Inheritance laws in Philippines and Joint Account concerns
I do not really have any links, but below are just a few excerpts I saved and bunched together on one page that came from a group forum discussion a few years ago. So take it for what it's worth:
Yes, well the banks will never tell you nothing about accounts here, not like
U.S. where they give you a handout on your accounts that explain everything
regarding various types of accounts. No real estate involved anymore with us,
we liquidated 2 houses in California and one in Manila already, so that money is
in the states in Joint Accounts (with survivor-ship), treasury bonds in both our
names, so with our life insurance. So going to Attorney tomorrow to have Last
Will done, I suggested a joint will, which I have the form for, but only problem
with those, is once one dies, they can never be changed. So will get two wills
done, mainly for Philippines. None of our things in Nevada require a will, as
all held jointly, but as you know here in Philippines does not really mean
jointly. Will also retain my attorney here to speed my friends sister in states
account along, whose brother passed away one year ago, Metro dragging their feet
on that. The sister has forwarded everything to Metro, his will, her power of
attorney, IDs, but her being in states, they keep saying the case is pending and
now they are saying she must have a Surety Bond in force before they release his Dollar Account to her
That is exactly what my attorney told me when my wife and I did our wills.
Thanks for the information on this. It appears that there is a lot of confusion
on how bank accounts are handled if one account holder dies. Another thing to
think about is that your wife or partner could die before you. The ex-pat could
also run into problems getting funds from the bank. Also if the Filipino partner
owns property the ex-pat could end up with nothing. Something to think about and plan for.
The best answer I have received with my ongoing investigation into bank
accounts here came from BIR, and not the banks, banks know absolutely nothing about what happens generally to your accounts when one spouse dies. Consumer protection in Philippines far as banks go, is non-existent. The BIR told me that to avoid putting a hold on any bank account is to keep the amount at P200,000 or below either type of account singular, joint, dollar, peso, etc. This makes sense to me also and I was thinking the same thing when I talked to the BIR, the chart plainly shows no tax on P200,000 and below. So if you want your spouse to avoid getting a hold on accounts, keep them below P200,000, I guess, that could change next week.
Same with BDO
At the bottom of a BPI ATM receipt: "FOR JOINT ACCOUNTS, YOU DECALARE UNDER THE PENALTY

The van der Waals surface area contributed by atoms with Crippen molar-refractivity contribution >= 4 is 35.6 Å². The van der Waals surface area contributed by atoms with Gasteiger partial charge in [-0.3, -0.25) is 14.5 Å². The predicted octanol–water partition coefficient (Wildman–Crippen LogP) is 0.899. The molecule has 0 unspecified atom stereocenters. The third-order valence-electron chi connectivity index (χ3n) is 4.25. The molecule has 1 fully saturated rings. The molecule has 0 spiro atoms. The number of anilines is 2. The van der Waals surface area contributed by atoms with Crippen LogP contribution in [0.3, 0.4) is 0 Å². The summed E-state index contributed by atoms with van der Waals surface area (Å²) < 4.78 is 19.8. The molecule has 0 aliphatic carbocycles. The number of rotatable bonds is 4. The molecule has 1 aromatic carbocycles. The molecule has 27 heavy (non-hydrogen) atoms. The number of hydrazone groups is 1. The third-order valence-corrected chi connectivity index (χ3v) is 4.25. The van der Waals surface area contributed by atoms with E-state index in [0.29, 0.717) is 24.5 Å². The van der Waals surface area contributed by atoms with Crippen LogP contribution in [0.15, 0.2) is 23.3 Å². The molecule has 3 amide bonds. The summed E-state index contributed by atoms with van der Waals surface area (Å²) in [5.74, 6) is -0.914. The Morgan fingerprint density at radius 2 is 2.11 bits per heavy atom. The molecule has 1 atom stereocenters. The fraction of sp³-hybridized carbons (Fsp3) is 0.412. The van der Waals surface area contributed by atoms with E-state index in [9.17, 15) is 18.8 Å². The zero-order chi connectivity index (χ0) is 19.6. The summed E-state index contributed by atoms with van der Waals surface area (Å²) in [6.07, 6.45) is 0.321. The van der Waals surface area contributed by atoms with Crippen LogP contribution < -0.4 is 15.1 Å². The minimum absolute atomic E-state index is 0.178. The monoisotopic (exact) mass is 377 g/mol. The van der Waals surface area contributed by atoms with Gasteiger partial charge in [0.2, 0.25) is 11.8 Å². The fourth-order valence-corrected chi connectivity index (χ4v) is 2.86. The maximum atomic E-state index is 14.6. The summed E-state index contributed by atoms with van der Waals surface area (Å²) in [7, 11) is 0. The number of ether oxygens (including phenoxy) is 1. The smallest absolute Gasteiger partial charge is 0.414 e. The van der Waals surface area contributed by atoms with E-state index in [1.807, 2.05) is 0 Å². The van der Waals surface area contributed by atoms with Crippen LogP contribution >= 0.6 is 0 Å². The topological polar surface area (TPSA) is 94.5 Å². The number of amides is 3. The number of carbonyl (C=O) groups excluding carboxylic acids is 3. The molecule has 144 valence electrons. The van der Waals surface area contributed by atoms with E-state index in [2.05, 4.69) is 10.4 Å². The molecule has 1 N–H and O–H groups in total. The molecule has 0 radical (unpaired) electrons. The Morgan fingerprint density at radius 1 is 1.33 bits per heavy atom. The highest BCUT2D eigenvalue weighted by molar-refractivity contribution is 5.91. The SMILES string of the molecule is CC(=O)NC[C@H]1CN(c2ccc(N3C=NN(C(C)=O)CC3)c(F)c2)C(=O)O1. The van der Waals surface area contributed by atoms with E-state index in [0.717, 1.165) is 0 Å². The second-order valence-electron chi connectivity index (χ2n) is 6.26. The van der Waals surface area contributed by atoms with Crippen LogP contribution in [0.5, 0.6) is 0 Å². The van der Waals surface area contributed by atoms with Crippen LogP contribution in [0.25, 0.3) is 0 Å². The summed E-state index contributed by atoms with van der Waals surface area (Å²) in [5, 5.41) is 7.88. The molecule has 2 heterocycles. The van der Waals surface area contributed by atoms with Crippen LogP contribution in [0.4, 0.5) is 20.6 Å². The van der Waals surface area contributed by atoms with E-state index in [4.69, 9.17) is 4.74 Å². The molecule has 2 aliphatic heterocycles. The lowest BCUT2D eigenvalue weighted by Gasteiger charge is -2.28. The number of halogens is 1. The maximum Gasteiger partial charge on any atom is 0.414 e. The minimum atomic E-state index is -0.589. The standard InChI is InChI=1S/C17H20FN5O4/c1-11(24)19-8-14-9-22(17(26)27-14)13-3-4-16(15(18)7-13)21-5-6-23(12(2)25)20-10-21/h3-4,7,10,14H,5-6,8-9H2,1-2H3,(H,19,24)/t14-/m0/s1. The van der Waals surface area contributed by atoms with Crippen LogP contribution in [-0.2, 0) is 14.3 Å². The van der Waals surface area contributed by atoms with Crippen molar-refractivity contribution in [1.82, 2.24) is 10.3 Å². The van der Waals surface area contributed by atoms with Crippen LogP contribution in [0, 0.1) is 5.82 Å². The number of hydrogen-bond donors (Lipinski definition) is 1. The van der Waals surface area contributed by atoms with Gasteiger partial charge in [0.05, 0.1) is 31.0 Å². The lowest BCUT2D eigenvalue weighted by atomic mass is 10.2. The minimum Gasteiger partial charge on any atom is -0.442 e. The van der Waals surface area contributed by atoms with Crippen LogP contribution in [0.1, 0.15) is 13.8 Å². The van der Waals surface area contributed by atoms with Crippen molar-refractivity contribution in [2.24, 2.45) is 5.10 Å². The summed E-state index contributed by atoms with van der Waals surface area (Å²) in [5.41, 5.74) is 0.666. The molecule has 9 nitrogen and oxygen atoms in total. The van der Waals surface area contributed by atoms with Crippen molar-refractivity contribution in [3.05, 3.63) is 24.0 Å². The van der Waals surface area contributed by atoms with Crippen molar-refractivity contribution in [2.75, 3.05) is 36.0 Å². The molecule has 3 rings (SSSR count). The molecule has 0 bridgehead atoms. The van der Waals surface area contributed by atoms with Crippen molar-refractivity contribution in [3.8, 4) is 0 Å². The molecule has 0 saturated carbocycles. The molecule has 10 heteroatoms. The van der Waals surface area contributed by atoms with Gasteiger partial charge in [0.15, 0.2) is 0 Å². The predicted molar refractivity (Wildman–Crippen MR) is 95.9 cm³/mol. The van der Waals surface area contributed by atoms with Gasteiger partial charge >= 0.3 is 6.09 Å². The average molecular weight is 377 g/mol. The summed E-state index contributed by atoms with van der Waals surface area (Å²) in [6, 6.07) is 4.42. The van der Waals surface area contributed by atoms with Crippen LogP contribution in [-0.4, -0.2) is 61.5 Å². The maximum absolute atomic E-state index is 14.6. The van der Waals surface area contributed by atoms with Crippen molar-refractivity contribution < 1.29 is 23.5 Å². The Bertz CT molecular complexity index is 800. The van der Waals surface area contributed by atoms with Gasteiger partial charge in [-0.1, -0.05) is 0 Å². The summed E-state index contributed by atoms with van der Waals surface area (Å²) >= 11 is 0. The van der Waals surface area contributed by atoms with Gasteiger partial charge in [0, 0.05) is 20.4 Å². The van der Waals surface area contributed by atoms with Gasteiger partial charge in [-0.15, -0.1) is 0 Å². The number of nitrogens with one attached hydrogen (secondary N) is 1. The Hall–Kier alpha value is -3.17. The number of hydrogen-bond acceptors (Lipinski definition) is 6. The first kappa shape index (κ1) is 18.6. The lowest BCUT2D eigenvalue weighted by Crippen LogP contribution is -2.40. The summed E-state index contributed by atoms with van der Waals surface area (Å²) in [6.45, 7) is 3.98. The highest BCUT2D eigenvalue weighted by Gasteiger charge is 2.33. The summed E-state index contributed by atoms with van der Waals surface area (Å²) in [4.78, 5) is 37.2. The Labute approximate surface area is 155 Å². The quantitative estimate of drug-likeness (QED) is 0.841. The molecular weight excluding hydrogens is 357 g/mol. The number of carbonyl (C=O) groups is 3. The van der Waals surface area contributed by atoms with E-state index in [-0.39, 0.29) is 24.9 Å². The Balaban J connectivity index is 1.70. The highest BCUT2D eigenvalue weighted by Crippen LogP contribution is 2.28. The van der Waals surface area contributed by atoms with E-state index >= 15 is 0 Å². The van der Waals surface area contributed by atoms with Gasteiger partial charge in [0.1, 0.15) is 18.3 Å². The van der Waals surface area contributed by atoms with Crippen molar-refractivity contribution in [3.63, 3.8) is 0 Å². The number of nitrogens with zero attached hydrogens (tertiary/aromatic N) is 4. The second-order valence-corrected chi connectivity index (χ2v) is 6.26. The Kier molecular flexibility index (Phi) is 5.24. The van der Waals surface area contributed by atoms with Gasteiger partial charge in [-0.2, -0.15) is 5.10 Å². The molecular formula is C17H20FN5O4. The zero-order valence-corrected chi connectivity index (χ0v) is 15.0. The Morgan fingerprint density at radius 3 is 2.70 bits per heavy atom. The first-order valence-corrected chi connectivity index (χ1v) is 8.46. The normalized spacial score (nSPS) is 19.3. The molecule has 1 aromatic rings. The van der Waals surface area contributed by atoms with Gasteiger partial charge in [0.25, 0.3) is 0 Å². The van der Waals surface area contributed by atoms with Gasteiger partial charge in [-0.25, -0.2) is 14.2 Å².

OF PERJURY THAT YOUR CO-DEPOSITOR IS STILL LIVING".
Not when it is done electronically over the internet as BPI allows.
True but on the withdrawal form ay BDO (I did not check other banks) you
are required to state or affirm √ā on joint accounts the other√ā person is still
True, however with an or account the survivor can withdraw funds before the bank is notified of the death.
In regards to Sec. 97 of the National Internal Revenue Code (or Republic
Act No. 8424
In case of death of one of the parties of a joint account, the surviving
party cannot legally withdraw funds from the joint account until
authorization from the Commissioner of Internal Revenue. In connection
with this law as it pertains to death of one of the joint account holders,
there is no distinction between and/or joint accounts.
By way of consolation though, the law allows the administrator of the
estate or any one of the heirs to withdraw from the account not more than
P20,000 even without such certification on condition that the Commissioner
authorizes him to do so. The article below indicates that some bank
manager will look the other way, and allow more funds to be withdrawn, but don't count on it. Here's a pretty good article explaining joint accounts can be found here: http://business.inquirer.net/45999/joint-bank-accounts
Just a note on joint accounts.
Make sure it is John or Jane Doe NOT John and Jane Doe on the account.
This way either of you can withdraw money without needing the others signature....And if you don't trust your wife enough to list the account this way then you should not be married at all.
Do not know if everyone has knowledge of this or not, I did not until I got to researching a case for a High School Friend;s sister who is claiming his dollar account here recently. General Johnny passed away in Cebu last year and his sister in states is having one hell of a time getting his proceeds from his dollar account here, even though she has his will and power of attorney. They evidently even tax a Joint Account for married couple and also insurance proceeds here. Limited funds here is the answer far as I am concerned until I find more about this matter.